Di

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#10976 - 04/12/11 12:27 PM Re: can psychopaths be passive-aggressive? [Re: Dianne E.]
Elvie Offline
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Registered: 03/25/11
Posts: 17
Hi guys - really appreciate the feedback. S - your lady sounds like a nightmare!

Does a lot hinge on the emotional depth of the person? Passive-Aggressives seem to be out of touch with their emotions, but presumably they do still have attachments and feel love?

I sincerely doubt that my X feels deep emotions. Not only did he feel capable of planning (if not committing) his mother's murder, but he seems to exhibit only superficial interest in his own children - rarely calls or asks for them and has even deliberately damaged their stuff as well as mine.

Would I be correct in thinking this seems to be more of a psychopathic than merely Passive-Aggressive trait?

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#10991 - 04/15/11 01:22 AM Re: can psychopaths be passive-aggressive? [Re: Elvie]
skybluepaint Offline
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Registered: 02/05/11
Posts: 100
Elvie,
I think this is such a good question, and, as I mentioned, one that I struggled with. I think the best way to figure out which was more characteristic of your ex, would be to closely look at the Passive-Aggressive traits Dianne posted here, as well as the ones she reposted in the other resources thread with characteristics of Psychopaths. Then, try to decipher which best applies, or perhaps both apply, as you said.

I think you are on the right track that perhaps there is a difference in emotions. One psychopath trait is a lack of empathy or remorse, but those aren't listed on the passive-aggressive traits. On the other hand, you have to wonder whether the passive-aggressive real likes, loves, feels for others if inside they are a stewing pit of anger, and whether they feel much guilt when they retaliate? Hence, it is most certainly a perplexing and good question to which I hope you'll get some more insightful responses.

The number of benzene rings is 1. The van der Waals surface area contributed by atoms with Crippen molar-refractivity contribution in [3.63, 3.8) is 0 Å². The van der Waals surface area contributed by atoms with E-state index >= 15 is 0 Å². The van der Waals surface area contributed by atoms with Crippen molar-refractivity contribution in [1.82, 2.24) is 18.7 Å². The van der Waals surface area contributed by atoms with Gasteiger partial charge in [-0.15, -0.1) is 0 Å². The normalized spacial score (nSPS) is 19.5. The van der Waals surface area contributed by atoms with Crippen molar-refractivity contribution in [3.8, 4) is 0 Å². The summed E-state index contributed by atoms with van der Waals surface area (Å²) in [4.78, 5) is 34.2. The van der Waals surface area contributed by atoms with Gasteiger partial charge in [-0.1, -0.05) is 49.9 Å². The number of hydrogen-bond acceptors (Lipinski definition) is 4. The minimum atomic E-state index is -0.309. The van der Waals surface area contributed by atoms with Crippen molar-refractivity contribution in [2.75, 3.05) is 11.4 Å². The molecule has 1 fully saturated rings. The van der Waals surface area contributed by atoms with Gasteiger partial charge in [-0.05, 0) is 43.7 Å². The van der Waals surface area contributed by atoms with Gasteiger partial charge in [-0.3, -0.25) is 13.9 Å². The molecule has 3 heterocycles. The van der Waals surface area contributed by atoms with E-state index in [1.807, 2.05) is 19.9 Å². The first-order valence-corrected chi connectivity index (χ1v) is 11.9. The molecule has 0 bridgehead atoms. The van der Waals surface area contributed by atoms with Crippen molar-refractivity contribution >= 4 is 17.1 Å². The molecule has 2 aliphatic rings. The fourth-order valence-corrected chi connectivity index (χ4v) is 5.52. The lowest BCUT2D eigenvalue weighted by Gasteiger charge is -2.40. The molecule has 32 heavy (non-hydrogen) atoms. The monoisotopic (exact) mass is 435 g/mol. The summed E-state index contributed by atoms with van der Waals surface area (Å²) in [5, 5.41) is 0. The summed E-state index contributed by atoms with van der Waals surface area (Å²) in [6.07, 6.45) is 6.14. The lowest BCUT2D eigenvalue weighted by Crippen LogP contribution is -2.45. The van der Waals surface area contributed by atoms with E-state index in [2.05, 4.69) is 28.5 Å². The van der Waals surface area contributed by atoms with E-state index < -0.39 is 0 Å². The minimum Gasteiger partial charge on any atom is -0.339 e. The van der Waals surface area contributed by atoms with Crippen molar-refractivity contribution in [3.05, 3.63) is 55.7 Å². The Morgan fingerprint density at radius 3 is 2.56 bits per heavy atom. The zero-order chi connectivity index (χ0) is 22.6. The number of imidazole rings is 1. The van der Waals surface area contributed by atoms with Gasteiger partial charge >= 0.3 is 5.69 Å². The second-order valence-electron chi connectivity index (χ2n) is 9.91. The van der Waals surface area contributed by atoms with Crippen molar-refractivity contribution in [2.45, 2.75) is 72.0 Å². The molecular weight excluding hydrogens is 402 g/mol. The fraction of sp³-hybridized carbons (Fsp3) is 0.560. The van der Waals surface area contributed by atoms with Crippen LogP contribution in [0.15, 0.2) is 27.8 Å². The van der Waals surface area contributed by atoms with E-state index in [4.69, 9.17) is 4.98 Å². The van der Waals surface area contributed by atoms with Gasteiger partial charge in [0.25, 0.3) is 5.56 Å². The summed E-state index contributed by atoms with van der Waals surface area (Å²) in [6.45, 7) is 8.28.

And, yes, my lady was a nightmare- a fabulous grabbag of inexperience, immaturity, passive-aggresion, and psychopathic traits. I could deal with the first two, unfortunately didn't recognize the passive-aggression and internalized anger at the time, and when I saw her repeat the same pattern with someone else, the helpless little victim routine, the psychopath gaze and thought of all her bizarre language throughout, I accepted she is a psychopath who brilliantly constructs words and scenarios to get what she wants.

Whether the passive-aggressive or the psychopath, I think they both easily fool us. There is a great comedy sketch I once saw of the passive-aggressive "mascot". The comedian says he is like a happy little mascot, going along with whatever people say, but inside he has a great secret... he hates people! The psychopathic stare, that look of hunger and desire and all of the flattery and gifts feels like love, but in reality, it is just a hunger and when they have a change of appetite, they'll gladly fill it elsewhere. Sad, but true.

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#10995 - 04/15/11 04:18 AM Re: can psychopaths be passive-aggressive? [Re: skybluepaint]
Dianne E. Offline

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I have been thinking about this for awhile. What is not to say that passive agressive behavior is part of the Psychopath make up. Not every passive agressive, probably very few are anything but that but perhaps most Psychopaths have passive aggressive as far as their personality mix. Think of a Psychopath as being a pie chart with pieces written in, maybe Passive Agressive behavior is one of those slots on the wheel that makes up the Psychopath picture.

Di

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#10998 - 04/16/11 07:40 PM Re: can psychopaths be passive-aggressive? [Re: Elvie]
Newboy Offline
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Registered: 03/04/11
Posts: 36
Hi Elvie,
This is Newboy responding. I will introduce myself properly later, but for now I just want to say that I hear in your postings a questioning, querying about the circumstances in your life, trying to understand and come to terms with events and the person who has brought them. I am sorry that we have to meet like this, here, but then perhaps in the circumstances this is the best place to "meet".
It can be a long and painful road (shocking as well) to uncover and understand just what has been operating in your life, but in the end I think enlightening, and that leads to Freedom to find your own health & happiness. I want to respond to your question but it is with difficulty & taking me a long time so in the meantime I just wanted to drop you this and my best wishes
yours sincerely - Newboy.

Psychopath.s I think it is actually doing me some good to write down and clarify some of the jumble thats rumbling in my own head! Cheers.

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#10999 - 04/16/11 07:44 PM Re: can psychopaths be passive-aggressive? [Re: Newboy]
Newboy Offline
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Registered: 03/04/11
Posts: 36
Damn it, I've got it wrong again. Last sentence in my post should read : PS.....
Cheers - Newboy.